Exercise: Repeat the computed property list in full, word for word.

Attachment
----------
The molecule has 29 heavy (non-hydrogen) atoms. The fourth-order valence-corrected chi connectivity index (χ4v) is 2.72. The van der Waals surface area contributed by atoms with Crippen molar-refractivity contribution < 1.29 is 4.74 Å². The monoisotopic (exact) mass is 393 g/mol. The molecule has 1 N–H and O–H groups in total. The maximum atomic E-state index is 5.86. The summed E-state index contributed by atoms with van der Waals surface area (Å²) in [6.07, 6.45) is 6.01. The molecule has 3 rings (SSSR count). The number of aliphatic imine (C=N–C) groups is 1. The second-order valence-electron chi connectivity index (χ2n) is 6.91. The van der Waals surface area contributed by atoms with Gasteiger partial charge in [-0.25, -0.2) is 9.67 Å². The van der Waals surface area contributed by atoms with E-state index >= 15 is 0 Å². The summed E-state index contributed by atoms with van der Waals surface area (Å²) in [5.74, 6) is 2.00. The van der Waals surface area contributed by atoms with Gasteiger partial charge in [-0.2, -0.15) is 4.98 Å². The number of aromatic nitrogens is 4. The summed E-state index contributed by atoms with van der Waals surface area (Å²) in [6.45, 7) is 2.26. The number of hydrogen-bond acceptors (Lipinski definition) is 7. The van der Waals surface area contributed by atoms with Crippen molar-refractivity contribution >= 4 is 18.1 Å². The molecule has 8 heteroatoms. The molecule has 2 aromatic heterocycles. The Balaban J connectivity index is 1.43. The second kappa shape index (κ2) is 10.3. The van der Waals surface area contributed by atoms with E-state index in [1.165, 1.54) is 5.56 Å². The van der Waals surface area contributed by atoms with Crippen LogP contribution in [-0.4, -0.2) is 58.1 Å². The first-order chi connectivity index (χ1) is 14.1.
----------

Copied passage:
The molecule has 29 heavy (non-hydrogen) atoms. The fourth-order valence-corrected chi connectivity index (χ4v) is 2.72. The van der Waals surface area contributed by atoms with Crippen molar-refractivity contribution < 1.29 is 4.74 Å². The monoisotopic (exact) mass is 393 g/mol. The molecule has 1 N–H and O–H groups in total. The maximum atomic E-state index is 5.86. The summed E-state index contributed by atoms with van der Waals surface area (Å²) in [6.07, 6.45) is 6.01. The molecule has 3 rings (SSSR count). The number of aliphatic imine (C=N–C) groups is 1. The second-order valence-electron chi connectivity index (χ2n) is 6.91. The van der Waals surface area contributed by atoms with Gasteiger partial charge in [-0.25, -0.2) is 9.67 Å². The van der Waals surface area contributed by atoms with E-state index >= 15 is 0 Å². The summed E-state index contributed by atoms with van der Waals surface area (Å²) in [5.74, 6) is 2.00. The van der Waals surface area contributed by atoms with Gasteiger partial charge in [-0.2, -0.15) is 4.98 Å². The number of aromatic nitrogens is 4. The summed E-state index contributed by atoms with van der Waals surface area (Å²) in [6.45, 7) is 2.26. The number of hydrogen-bond acceptors (Lipinski definition) is 7. The van der Waals surface area contributed by atoms with Crippen molar-refractivity contribution >= 4 is 18.1 Å². The molecule has 8 heteroatoms. The molecule has 2 aromatic heterocycles. The Balaban J connectivity index is 1.43. The second kappa shape index (κ2) is 10.3. The van der Waals surface area contributed by atoms with E-state index in [1.165, 1.54) is 5.56 Å². The van der Waals surface area contributed by atoms with Crippen LogP contribution in [-0.4, -0.2) is 58.1 Å². The first-order chi connectivity index (χ1) is 14.1.